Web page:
road sign under water

The climate crisis is impacting the world at an alarming rate. Droughts threaten crops and water supplies. Floods, rising sea levels and other extreme weather events are becoming more frequent. And in Latin America, home to nearly 25% of the Earth’s forests and arable land (suitable for growing crops), and more than 30% of the world’s water resources, according to the Nature Conservancy, the effects of global warming are even more pronounced.

man in white shirt headshot
Camilo Mora

On July 17, Camilo Mora, professor of geography in the University of Hawaiʻi at Mānoa’s College of Social Sciences, joined Nobel Laureate and former U.S. Vice President Al Gore and Mexican ecologist and environmentalist Julia Carabias Lillo for a scientist question-and-answer panel on global warming. Part of a Latin America Virtual Climate Reality Leadership Corps Training event, the goal of the panel was to provide expert perspectives on the topic and help nurture the next generation of climate change agents.

“Why are Latin America countries more affected by climate change? There are two key reasons,” said Mora. “First, the tropics have not been exposed to this level of climate change in the past. Second, these countries do not have financial resources to adapt and respond to these climate challenges. It is a matter of capacity and resources. Their systems are not positioned to respond to climate change and are taking a hard hit.”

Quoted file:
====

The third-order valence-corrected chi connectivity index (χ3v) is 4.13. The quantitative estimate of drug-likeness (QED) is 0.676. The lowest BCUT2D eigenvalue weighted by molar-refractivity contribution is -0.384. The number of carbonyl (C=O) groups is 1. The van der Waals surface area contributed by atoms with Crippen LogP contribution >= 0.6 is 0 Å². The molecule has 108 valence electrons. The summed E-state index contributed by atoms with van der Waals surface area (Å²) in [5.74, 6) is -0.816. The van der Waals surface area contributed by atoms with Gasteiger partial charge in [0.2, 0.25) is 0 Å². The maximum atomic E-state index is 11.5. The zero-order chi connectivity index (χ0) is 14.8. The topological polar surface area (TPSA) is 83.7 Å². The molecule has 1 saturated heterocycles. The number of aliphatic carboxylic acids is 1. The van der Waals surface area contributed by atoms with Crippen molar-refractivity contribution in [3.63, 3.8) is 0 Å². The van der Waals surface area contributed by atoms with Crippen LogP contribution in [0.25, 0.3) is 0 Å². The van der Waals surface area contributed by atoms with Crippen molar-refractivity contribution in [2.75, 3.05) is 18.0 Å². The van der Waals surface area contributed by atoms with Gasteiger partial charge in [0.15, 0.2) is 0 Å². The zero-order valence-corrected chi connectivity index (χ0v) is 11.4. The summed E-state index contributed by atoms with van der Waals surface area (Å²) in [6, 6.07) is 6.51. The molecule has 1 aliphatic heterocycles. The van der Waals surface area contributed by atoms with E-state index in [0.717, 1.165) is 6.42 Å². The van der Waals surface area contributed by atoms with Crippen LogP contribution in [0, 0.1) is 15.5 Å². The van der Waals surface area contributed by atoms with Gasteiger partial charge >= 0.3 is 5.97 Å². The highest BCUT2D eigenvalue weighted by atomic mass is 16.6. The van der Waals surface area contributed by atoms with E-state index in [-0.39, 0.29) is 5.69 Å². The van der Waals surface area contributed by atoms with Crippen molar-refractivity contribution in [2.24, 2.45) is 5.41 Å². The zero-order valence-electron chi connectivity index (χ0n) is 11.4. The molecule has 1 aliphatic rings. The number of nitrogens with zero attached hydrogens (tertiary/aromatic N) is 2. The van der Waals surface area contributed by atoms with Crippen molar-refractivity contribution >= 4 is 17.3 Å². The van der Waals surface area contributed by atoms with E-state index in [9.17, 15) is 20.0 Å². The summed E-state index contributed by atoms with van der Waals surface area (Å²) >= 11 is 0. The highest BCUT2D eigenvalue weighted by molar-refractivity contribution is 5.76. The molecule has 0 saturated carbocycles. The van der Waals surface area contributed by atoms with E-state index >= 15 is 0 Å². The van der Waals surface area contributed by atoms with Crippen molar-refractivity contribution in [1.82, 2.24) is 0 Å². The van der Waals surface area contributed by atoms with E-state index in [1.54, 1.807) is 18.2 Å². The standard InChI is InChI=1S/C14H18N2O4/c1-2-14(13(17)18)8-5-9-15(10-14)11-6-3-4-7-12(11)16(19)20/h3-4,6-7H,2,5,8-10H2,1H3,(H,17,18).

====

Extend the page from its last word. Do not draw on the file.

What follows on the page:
Combating climate change will require two things: understanding the danger the world faces, and a recognition and willingness to act quickly to support a more sustainable future, according to the UH Mānoa professor.

“Some impacts are not reversible. Thousands of species are already extinct,” said Mora. “But if we change the way we interact with nature, if we support sustainable biodiversity, we can stop things from getting worse.”

Mora believes that the practices and beliefs of Indigenous cultures hold a wealth of knowledge that can help create a more sustainable future. “I met an elder the other day who was volunteering at one of our tree-planting events. He said, ‘In Hawaiʻi, there is a saying that the forest brings the rain.’ The next day, researchers released evidence (statistical analysis and modeling) that planting forests in Europe could increase rainfall,” said Mora. “So we have the means, technologies and answers to create a sustainable future. But it starts with us—with a change in our attitudes.”

The Latin America Virtual Climate Reality Leadership Corps Training event was hosted by the Climate Reality Project. Founded in 2006 by Gore, the Climate Reality Project is a consortium of diverse individuals—from scientists to cultural leaders and storytellers—who are committed to building a sustainable future.

This work is an example of UH Mānoa’s goals of Building a Sustainable and Resilient Campus Environment: Within the Global Sustainability and Climate Resilience Movement (PDF) and Excellence in Research: Advancing the Research and Creative Work Enterprise (PDF), two of four goals identified in the 2015–25 Strategic Plan (PDF), updated in December 2020.